Conjunctivitis (Pink eye) picks pace early this season
Conjunctivitis, also known as the pink eye, is the swelling of the conjunctiva. Conjunctiva is a thin clear tissue, which is on the white part of the eye and is on the lines inside the eyelid.
Children get it a lot. It can be highly contagious (it spreads rapidly in schools and day care), but it is rarely serious. This is not very likely to harm your eyesight, especially if you find it and treat it quickly. When you take care to stop its spread and do all the things your doctor recommends, then the pink eye is not a problem for long periods of time.
What Causes Pinkeye?
Many things can be blamed, including:
- Virus, the way the common cold causes
- Irritants such as shampoos, dirt, smoke and pool chlorine
- A reaction to eye drops
- Allergic reaction to things like pollen, dust, or smoke. Or it may be due to a specific type of allergy that affects some people who wear contact lenses.
- Fungus, amoeba and parasite
Conjunctivitis is sometimes produced from a sexually transmitted disease (STD). Gonorrhea can bring in the rare but dangerous form of bacterial conjunctivitis. If you do not treat it, it can cause vision loss. Chlamydia can cause conjunctivitis in adults. If you have chlamydia, gonorrhea, or other bacteria in your body when you give birth, then you can give pink color to your baby through your birth canal.
Pinkeye due to some bacteria and viruses can easily spread from one person to another, but if it is diagnosed early, then it is not a serious health risk. If it is in a newborn baby, however, tell a doctor immediately, because it can be an infection that poses a risk to the child’s vision.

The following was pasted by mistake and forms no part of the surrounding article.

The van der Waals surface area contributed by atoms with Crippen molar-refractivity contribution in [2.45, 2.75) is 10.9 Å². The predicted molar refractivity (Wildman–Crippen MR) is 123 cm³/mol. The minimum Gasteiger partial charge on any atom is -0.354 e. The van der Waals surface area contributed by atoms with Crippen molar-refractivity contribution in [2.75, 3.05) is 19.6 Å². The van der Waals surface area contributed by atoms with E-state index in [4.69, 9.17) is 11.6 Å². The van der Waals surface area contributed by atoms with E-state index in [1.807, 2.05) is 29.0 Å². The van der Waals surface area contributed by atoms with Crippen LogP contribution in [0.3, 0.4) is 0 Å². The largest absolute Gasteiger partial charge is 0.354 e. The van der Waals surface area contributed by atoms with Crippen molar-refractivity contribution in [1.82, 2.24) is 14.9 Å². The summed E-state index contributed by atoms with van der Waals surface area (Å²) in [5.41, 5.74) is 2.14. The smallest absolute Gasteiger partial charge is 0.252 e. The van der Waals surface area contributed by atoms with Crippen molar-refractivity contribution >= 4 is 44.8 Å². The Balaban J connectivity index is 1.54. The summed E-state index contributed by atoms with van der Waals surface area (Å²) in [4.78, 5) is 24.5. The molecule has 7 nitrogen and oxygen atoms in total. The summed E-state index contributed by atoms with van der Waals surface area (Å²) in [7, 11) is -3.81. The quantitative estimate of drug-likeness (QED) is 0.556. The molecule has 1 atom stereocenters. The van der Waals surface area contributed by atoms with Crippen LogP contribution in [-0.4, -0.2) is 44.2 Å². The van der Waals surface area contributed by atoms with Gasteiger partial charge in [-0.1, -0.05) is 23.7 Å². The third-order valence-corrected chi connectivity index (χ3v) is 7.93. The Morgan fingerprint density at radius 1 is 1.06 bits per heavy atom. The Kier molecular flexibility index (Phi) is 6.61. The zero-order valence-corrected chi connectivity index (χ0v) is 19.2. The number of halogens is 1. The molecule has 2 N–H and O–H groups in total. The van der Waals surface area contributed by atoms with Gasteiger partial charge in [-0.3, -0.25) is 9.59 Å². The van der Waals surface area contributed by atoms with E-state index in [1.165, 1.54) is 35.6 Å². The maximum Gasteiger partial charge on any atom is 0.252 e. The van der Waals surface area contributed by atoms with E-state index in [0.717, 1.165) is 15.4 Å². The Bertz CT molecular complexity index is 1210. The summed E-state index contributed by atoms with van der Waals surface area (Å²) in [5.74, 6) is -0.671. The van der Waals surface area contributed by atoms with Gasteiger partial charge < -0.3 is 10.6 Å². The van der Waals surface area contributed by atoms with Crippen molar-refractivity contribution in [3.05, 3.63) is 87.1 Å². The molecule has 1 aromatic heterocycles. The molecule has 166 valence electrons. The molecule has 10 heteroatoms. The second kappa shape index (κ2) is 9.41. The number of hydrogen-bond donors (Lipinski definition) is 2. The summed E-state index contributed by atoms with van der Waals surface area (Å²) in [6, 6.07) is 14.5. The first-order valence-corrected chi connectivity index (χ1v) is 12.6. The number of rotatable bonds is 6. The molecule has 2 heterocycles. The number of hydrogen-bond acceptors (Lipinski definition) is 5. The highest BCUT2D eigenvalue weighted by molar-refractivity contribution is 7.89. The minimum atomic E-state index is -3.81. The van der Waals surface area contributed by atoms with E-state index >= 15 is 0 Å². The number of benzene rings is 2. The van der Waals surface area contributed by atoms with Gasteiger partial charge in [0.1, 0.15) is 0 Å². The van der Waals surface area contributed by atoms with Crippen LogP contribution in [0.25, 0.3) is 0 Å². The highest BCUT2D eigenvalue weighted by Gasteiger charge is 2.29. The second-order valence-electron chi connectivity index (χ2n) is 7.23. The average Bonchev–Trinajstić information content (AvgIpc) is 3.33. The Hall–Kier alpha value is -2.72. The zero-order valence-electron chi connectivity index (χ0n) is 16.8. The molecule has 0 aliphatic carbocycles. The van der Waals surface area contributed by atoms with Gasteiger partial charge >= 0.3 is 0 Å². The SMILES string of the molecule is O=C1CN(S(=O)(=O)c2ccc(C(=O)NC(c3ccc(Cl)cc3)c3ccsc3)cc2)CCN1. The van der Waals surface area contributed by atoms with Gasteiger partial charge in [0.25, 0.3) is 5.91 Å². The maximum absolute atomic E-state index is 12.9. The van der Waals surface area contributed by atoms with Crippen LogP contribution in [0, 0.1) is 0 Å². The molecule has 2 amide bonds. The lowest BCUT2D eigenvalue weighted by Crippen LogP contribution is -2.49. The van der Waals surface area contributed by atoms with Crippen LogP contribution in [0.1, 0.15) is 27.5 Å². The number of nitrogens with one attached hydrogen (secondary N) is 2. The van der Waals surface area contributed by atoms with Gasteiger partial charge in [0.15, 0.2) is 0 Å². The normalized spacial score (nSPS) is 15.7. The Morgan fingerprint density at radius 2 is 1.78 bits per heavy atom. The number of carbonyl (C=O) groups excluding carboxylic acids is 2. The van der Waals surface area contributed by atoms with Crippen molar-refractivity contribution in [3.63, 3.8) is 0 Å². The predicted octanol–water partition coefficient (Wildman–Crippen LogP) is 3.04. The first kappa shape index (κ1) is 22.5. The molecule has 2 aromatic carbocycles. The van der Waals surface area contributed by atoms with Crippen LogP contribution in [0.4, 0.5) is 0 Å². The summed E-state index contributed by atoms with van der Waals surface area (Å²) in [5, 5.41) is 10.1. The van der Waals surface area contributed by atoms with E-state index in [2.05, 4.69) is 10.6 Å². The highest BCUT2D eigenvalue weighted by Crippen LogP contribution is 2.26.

“Pinkeye” is not an official medical term. Most ophthalmologists probably associate the pink word with light conjunctivitis caused by bacteria or viruses.
What are the symptoms of Pinkeye?
They depend on the cause of inflammation, but may include:
- Eye blindness
- Swelling conjunctiva
- More tears than usual
- Thick yellow discharge on top of the eyelids, especially after sleeping. When you wake up, it can close your eyes.
- White or green discharge
- Irritation of eyes
- Blurred vision
- More sensitive to light
- Inflammation Lymph nodes (often with a viral infection)
What Can I Do to Relieve Symptoms of Pinkeye?
A lot of it comes down to cleanliness.
Wash your hands often with soap and warm water, especially before eating.
Keep your eyes clean. Wash any discharge from your eyes several times a day using a fresh cotton ball or paper towel. Afterward, discard the cotton ball or paper towel and wash your hands with soap and warm water.
Wash or change your pillowcase every day until the infection goes away. When you do the laundry, clean your bed linens, pillowcases, and towels in hot water and detergent. Keep your own towels, washcloths, and pillows separate from others, or use paper towels.
Don ’t touch or rub your infected eye with your fingers. Use tissues to wipe.
Don ’t wear, and never share, eye makeup, eye drops, or contact lenses. Wear glasses. And throw away disposable lenses, or be sure to clean extended-wear lenses and all eye wear cases.
Use a warm compress, such as a washcloth soaked in warm water. Put it on your eye for a few minutes, 3 to 4 times a day. This eases the pain and helps break up some of the crust that may form on your eyelashes.
Limit eye drops. Don’t use them for more than a few days unless your eye doctor tells you to. It could make the redness worse.
Don’t put a patch over your eye. It may worsen the infection.
Protect your eyes from dirt and other things that irritate them.
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